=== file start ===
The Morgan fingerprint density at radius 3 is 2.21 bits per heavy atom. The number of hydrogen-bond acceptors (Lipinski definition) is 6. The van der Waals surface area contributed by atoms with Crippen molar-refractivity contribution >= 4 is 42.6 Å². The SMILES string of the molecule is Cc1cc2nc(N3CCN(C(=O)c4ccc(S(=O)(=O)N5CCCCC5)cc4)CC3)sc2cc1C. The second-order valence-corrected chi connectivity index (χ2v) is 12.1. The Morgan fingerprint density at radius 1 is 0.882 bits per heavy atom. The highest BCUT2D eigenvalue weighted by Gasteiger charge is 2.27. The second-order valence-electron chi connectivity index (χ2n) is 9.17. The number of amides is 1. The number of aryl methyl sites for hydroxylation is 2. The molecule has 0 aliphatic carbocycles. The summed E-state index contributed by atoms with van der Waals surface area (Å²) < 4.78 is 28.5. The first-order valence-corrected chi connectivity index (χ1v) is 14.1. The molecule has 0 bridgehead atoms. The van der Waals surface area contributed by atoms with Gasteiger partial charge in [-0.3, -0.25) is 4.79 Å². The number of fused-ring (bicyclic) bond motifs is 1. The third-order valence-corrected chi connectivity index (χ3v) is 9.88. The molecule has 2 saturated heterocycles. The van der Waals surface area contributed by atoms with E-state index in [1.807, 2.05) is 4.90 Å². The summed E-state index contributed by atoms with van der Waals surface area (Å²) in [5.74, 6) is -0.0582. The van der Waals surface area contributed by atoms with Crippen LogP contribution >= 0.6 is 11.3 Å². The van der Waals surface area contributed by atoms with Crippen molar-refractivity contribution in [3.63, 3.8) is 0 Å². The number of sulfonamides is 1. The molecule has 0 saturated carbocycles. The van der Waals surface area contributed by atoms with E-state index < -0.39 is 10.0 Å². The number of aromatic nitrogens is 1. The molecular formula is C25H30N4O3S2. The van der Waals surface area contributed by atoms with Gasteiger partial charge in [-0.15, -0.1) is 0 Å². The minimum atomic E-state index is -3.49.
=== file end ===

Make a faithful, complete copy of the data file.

The Morgan fingerprint density at radius 3 is 2.21 bits per heavy atom. The number of hydrogen-bond acceptors (Lipinski definition) is 6. The van der Waals surface area contributed by atoms with Crippen molar-refractivity contribution >= 4 is 42.6 Å². The SMILES string of the molecule is Cc1cc2nc(N3CCN(C(=O)c4ccc(S(=O)(=O)N5CCCCC5)cc4)CC3)sc2cc1C. The second-order valence-corrected chi connectivity index (χ2v) is 12.1. The Morgan fingerprint density at radius 1 is 0.882 bits per heavy atom. The highest BCUT2D eigenvalue weighted by Gasteiger charge is 2.27. The second-order valence-electron chi connectivity index (χ2n) is 9.17. The number of amides is 1. The number of aryl methyl sites for hydroxylation is 2. The molecule has 0 aliphatic carbocycles. The summed E-state index contributed by atoms with van der Waals surface area (Å²) < 4.78 is 28.5. The first-order valence-corrected chi connectivity index (χ1v) is 14.1. The molecule has 0 bridgehead atoms. The van der Waals surface area contributed by atoms with Gasteiger partial charge in [-0.3, -0.25) is 4.79 Å². The number of fused-ring (bicyclic) bond motifs is 1. The third-order valence-corrected chi connectivity index (χ3v) is 9.88. The molecule has 2 saturated heterocycles. The van der Waals surface area contributed by atoms with E-state index in [1.807, 2.05) is 4.90 Å². The summed E-state index contributed by atoms with van der Waals surface area (Å²) in [5.74, 6) is -0.0582. The van der Waals surface area contributed by atoms with Crippen LogP contribution >= 0.6 is 11.3 Å². The van der Waals surface area contributed by atoms with Crippen molar-refractivity contribution in [3.63, 3.8) is 0 Å². The number of sulfonamides is 1. The molecule has 0 saturated carbocycles. The van der Waals surface area contributed by atoms with E-state index < -0.39 is 10.0 Å². The number of aromatic nitrogens is 1. The molecular formula is C25H30N4O3S2. The van der Waals surface area contributed by atoms with Gasteiger partial charge in [-0.15, -0.1) is 0 Å². The minimum atomic E-state index is -3.49.